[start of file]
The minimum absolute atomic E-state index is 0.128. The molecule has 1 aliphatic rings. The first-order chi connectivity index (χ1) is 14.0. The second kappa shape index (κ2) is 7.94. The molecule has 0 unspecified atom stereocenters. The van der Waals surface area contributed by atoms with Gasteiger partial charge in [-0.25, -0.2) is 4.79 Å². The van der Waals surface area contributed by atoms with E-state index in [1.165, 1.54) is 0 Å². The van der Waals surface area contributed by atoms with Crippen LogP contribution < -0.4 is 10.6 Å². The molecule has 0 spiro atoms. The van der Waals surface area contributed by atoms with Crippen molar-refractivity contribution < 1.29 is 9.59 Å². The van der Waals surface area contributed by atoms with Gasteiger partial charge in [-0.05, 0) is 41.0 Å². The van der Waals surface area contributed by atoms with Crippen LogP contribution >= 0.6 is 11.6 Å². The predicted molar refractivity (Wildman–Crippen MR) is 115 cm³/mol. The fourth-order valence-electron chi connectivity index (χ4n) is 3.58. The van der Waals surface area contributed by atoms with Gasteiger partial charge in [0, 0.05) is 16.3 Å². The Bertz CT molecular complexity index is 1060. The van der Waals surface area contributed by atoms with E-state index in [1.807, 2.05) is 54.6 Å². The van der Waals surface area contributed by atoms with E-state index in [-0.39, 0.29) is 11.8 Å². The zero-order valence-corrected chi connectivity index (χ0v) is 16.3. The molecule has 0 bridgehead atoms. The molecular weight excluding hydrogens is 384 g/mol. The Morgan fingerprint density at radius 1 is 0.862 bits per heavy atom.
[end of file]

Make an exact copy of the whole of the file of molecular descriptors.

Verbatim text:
The minimum absolute atomic E-state index is 0.128. The molecule has 1 aliphatic rings. The first-order chi connectivity index (χ1) is 14.0. The second kappa shape index (κ2) is 7.94. The molecule has 0 unspecified atom stereocenters. The van der Waals surface area contributed by atoms with Gasteiger partial charge in [-0.25, -0.2) is 4.79 Å². The van der Waals surface area contributed by atoms with E-state index in [1.165, 1.54) is 0 Å². The van der Waals surface area contributed by atoms with Crippen LogP contribution < -0.4 is 10.6 Å². The molecule has 0 spiro atoms. The van der Waals surface area contributed by atoms with Crippen molar-refractivity contribution < 1.29 is 9.59 Å². The van der Waals surface area contributed by atoms with Gasteiger partial charge in [-0.05, 0) is 41.0 Å². The van der Waals surface area contributed by atoms with Crippen LogP contribution >= 0.6 is 11.6 Å². The predicted molar refractivity (Wildman–Crippen MR) is 115 cm³/mol. The fourth-order valence-electron chi connectivity index (χ4n) is 3.58. The van der Waals surface area contributed by atoms with Gasteiger partial charge in [0, 0.05) is 16.3 Å². The Bertz CT molecular complexity index is 1060. The van der Waals surface area contributed by atoms with E-state index in [1.807, 2.05) is 54.6 Å². The van der Waals surface area contributed by atoms with E-state index in [-0.39, 0.29) is 11.8 Å². The zero-order valence-corrected chi connectivity index (χ0v) is 16.3. The molecule has 0 bridgehead atoms. The molecular weight excluding hydrogens is 384 g/mol. The Morgan fingerprint density at radius 1 is 0.862 bits per heavy atom.